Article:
The Ritzville Adams County Journal - Eastern Adams County's Only Independent Voice Since 1887

By Steve Salins

Gigamedics owner aims to serve Ritzville community


Journal photo by Steve Salins

Above, Cory Bartlett oversees his business, Gigamedics, in its new location. Bartlett believes that forging good relationships is key to running a successful business.

There's a new sign in town: "Gigamedics," which marks the new location of Ritzville Computers after they moved a couple of blocks south on Main Street from the corner of Division Street and Main Avenue.

Cory Bartlett, proprietor of Gigamedics, explained how he got the rather unusual name. He and his daughter were discussing potential names, and began kicking around doctor-related names because they wanted a name that reflected the world of computers while at the same time reflecting the diagnosing and repairing components. Bartlett, in fact, has a doctorate in education.

So Dr. Bartlett checked out "computer doctor" and found way too many such names already in use. They evaluated Megamedics and Terramedics, but both were oft-used and not very clearly connected to the computer world. However, Gigamedics seemed an appropriate computer-related moniker, and no other business had coined the name. The new sign has been mounted for a couple weeks, although the business is trademarked as "Ritzville Computers," because that's what they do.

Bartlett is nearly a local lad, having grown up in Elk, Washington after his birth in Spokane. He attended Riverside High School, where he played football and baseball, being selected as an All-State third basemen in the latter. During his formative years he spent vacations at a Manhattan, Kansas computer store that was owned by his father and uncle, where he began his technical education.

Along the way in high school, he had his own band at age 15, and over time has written over 300 songs – primarily country and blues. He continues to play now with The Old Dogs band. Bartlett was raised by a single mom, and, typical of young fellows at that time, he covered his feelings. But music became an outlet for him. He recalls when a high school girlfriend signed him up for the school choir. At the time, he wanted to be another Garth Brooks, whom he hugely admired. He recalls that teaching himself to play the guitar and writing poetry helped him in those years.

Bartlett describes himself as an entrepreneur and recalls that as a kid he sold football and baseball cards out of his bedroom to his friends. He says that he always thought he could do things in a way to benefit others and still provide for himself. He told a story of how he traded a Reggie Jackson baseball card to a friend in exchange for a small Honda motorcycle. He got rid of the motorcycle long ago, but says his friend still has the valuable Reggie Jackson baseball card.

The entrepreneurial spirit surfaced when Bartlett restored a shuttered dilapidated grocery store in Elk, saving the building from being demolished. He managed the place from 2008 to 2011 until another local grocery store installed a large cooler for beer sales, and his store could no long compete. He took over the store in order to provide work for his father, who had fallen on hard times but wasn't yet eligible for social security.

Bartlett married his wife, Melody, in 1996. Being as the couple wanted to travel and chase the music scene, they ended up living with Melody's parents in Haynesville, Louisiana, helping them run several pizza restaurants. In 2000, Cory got a job at KXLY Radio in Spokane, selling radio advertising that kept him involved in the music community.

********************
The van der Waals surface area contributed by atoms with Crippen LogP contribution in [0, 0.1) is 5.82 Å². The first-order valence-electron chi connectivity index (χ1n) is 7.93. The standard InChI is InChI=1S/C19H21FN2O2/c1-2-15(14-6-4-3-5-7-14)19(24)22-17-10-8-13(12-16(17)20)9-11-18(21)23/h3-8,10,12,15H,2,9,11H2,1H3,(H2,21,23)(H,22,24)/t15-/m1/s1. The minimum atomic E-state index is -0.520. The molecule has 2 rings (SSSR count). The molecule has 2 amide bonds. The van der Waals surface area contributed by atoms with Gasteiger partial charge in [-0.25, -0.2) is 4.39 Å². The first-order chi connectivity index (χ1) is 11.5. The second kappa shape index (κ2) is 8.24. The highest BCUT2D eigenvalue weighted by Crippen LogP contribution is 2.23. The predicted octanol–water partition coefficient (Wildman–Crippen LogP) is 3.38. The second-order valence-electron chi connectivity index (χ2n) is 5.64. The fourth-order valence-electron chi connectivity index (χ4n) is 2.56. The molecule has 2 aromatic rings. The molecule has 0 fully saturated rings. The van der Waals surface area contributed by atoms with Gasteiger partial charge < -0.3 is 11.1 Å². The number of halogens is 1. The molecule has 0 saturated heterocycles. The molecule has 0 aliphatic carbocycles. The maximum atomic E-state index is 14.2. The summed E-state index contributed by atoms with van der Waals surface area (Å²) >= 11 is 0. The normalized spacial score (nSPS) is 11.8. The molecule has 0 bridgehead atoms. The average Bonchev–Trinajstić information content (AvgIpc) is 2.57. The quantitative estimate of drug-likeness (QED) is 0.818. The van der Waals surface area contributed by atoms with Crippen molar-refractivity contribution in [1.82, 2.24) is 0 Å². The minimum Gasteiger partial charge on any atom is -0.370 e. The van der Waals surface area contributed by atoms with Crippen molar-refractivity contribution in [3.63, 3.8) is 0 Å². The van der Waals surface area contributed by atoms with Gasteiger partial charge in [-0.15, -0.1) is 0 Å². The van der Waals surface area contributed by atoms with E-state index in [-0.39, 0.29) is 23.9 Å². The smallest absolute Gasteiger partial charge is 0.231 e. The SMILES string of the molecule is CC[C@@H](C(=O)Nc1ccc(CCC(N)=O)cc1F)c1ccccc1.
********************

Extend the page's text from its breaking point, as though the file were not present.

He was taking night classes at Eastern Washington University, when a teacher told him, "You are an educator." He changed his marketing/business courses to allow him to become certified as a teacher. Bartlett earned a Bachelor of Arts in education in 2003 and went to teach at Deer Park, his high school's rival growing up. 2011 brought him a great job offer from Kahlotus as a CTE director and teaching business and technology education.

The computer service began in the Bartlett garage, as many small businesses do. From the beginning, Bartlett has held that forging good relationships is more valuable than sales and other elements of a business. He also believes "that people are here to serve one another." He points to service opportunities as a business owner, teacher, father and son.

He reflects back on his decision to refurbish the Elk store to serve his father as an example. A further example is that Gigamedics takes in old and used computer equipment, refurbishes the item and either sells or gives the item to those in need or on low budgets. He points out that in today's world, a computer is no longer a luxury, but a necessity to function in society. Thus he sees his business as providing a necessary service to the public. Along the same line, Gigamedics offers payment plans. With 50% down, Gigamedics finances the remainder of the cost in-house for residents in the area.

The new office/showroom allows Gigamedics plenty of room to conduct business. They can custom build, repair or order anything connected with computers. They are purchasing many items from Bob's Radio Shack, and hope to expand that inventory to more completely meet customer demand. The repair service now includes cell phones, including replacement screens. In addition to shop work, Bartlett is willing to take on in-home or on-site repair work, network support and makes himself available 24/7 for critical emergency calls.

Gigamedics is open Monday through Friday from 10 a.m. until 5 p.m., and can be reached via phone at (509) 659-0911.


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